Researchers have modelled the actions of electrons under extreme temperatures and densities, such as those found within planets and stars.
The work could provide insights into the behavior of matter in fusion experiments, which may one day lead to a sought-after source of clean energy.
Electrons are an elementary component of our world and determine many of the properties of solids and liquids. They also carry electrical current, without which our high-tech environment with smartphones, computers and even light bulbs would not be possible.
Despite their ubiquity, scientists have not yet been able to accurately describe the behaviour of large numbers of interacting electrons.
This is especially true at extreme temperatures and densities, such as inside planets or in stars, where the electrons form ‘warm dense matter’. Scientists have plenty of approximate models to choose from, but little idea of their accuracy or reliability.
Now, a research team comprising groups from Imperial College London, Kiel University, and Los Alamos and the Lawrence Livermore National Laboratories in the US, has succeeded in describing electrons under these extreme conditions by means of accurate simulations.
Their research findings, which solve a decades-old problem in physics, are published in the journal Physical Review Letters.
Five years and three countries
Professor Matthew Foulkes, from the Department of Physics at Imperial, said: “It took five years and a team of scientists from three countries to develop the new techniques necessary to describe warm dense matter accurately.
“Now, at last, we are in a position to carry out accurate and direct simulations of planetary interiors; solids under intense laser irradiation; laser-activated catalysts; and other warm dense systems.
“This is the beginning of a new field of computational science.”
How electrons behave on a ‘large scale’ – for example the relation between electrical voltage, resistance and current – is often easy to describe. On a microscopic level, however, the electrons in liquids and solids behave differently, according to the laws of quantum mechanics.
These electrons behave like a quantum mechanical ‘gas’, which can only be understood by solving the complicated mathematical equations of quantum theory.
Warm dense matter
In the past, simulations were only able to describe the electron gas at very low temperature. Recently, however, there has been growing interest in matter under extreme conditions – ten thousand times warmer than room temperature and up to a hundred times denser than conventional solids.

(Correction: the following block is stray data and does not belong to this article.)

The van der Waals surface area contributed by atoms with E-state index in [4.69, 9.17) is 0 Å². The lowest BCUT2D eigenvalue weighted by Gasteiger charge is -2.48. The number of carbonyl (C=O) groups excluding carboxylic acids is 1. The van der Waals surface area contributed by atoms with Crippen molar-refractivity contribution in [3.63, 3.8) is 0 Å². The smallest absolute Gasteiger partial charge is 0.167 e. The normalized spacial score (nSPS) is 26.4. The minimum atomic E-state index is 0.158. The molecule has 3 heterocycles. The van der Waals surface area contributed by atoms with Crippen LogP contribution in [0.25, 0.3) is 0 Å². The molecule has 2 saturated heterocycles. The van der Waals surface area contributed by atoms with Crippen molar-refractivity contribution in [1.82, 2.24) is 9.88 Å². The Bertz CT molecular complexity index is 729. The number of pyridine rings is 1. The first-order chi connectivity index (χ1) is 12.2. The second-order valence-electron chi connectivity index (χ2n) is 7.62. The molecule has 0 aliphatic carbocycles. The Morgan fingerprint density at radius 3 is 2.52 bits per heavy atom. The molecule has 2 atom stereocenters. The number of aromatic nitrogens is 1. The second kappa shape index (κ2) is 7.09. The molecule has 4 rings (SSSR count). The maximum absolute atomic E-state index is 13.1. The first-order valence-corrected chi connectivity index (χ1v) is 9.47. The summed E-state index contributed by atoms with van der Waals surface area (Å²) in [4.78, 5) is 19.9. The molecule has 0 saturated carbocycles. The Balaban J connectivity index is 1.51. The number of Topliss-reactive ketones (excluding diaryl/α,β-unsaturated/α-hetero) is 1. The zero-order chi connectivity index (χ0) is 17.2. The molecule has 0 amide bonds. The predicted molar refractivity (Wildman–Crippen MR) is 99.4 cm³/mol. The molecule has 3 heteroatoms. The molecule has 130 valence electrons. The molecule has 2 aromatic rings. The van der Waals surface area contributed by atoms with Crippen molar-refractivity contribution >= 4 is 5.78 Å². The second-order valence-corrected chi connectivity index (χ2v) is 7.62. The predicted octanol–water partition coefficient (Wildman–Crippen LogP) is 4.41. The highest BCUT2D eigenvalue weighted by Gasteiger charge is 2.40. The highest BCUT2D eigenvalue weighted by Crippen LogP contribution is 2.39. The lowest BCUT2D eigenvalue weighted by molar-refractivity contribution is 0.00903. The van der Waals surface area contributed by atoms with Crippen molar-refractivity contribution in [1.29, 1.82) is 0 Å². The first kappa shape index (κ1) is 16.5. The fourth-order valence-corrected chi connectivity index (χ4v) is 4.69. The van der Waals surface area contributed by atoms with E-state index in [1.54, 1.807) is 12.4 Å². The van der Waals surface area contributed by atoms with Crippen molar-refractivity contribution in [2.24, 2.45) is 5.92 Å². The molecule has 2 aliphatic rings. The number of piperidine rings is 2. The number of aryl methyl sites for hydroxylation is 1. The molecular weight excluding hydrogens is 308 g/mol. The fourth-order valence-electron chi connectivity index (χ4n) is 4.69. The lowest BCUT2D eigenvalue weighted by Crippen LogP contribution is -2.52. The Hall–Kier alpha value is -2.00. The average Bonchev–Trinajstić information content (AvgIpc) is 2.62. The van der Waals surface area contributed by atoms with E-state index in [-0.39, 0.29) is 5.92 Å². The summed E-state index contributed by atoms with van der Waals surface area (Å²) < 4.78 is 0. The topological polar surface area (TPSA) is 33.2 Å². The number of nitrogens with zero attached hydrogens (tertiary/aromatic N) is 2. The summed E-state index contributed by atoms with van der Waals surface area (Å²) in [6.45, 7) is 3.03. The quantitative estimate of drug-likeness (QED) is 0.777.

In nature, this warm dense matter occurs inside planets, including the Earth’s core. It can also be created experimentally in a laboratory, for example by targeted shooting of solid matter with a high-intensity laser, or with a free electron laser such as the new European XFEL in Hamburg.
Warm dense matter is also relevant for experiments with inertial confinement fusion, where fuel pellets are put under extreme pressure. This can cause chain reactions that could provide a virtually unlimited source of clean energy in the future.
Earlier theories of warm dense matter behaviour used models based on approximations that are difficult to verify. However, by using sophisticated computer simulations in this latest work, the physicists are now able to precisely solve the complex equations that describe the electron gas.
Improving 40-year-old models
The team have achieved the first complete and final description of the thermodynamic properties of interacting electrons in the range of warm dense matter. Professor Michael Bonitz, professor of theoretical physics and head of the Kiel research team, said: “These results are the first exact data in this area, and will take our understanding of matter at extreme temperatures to a new level.”
“Amongst other things, the 40-year-old existing models can now be reviewed and improved for the first time.”
The team hope the extensive data sets and formulas built up in the project will be important for comparison with experiments and will provide input into further theories, helping other scientists in their research.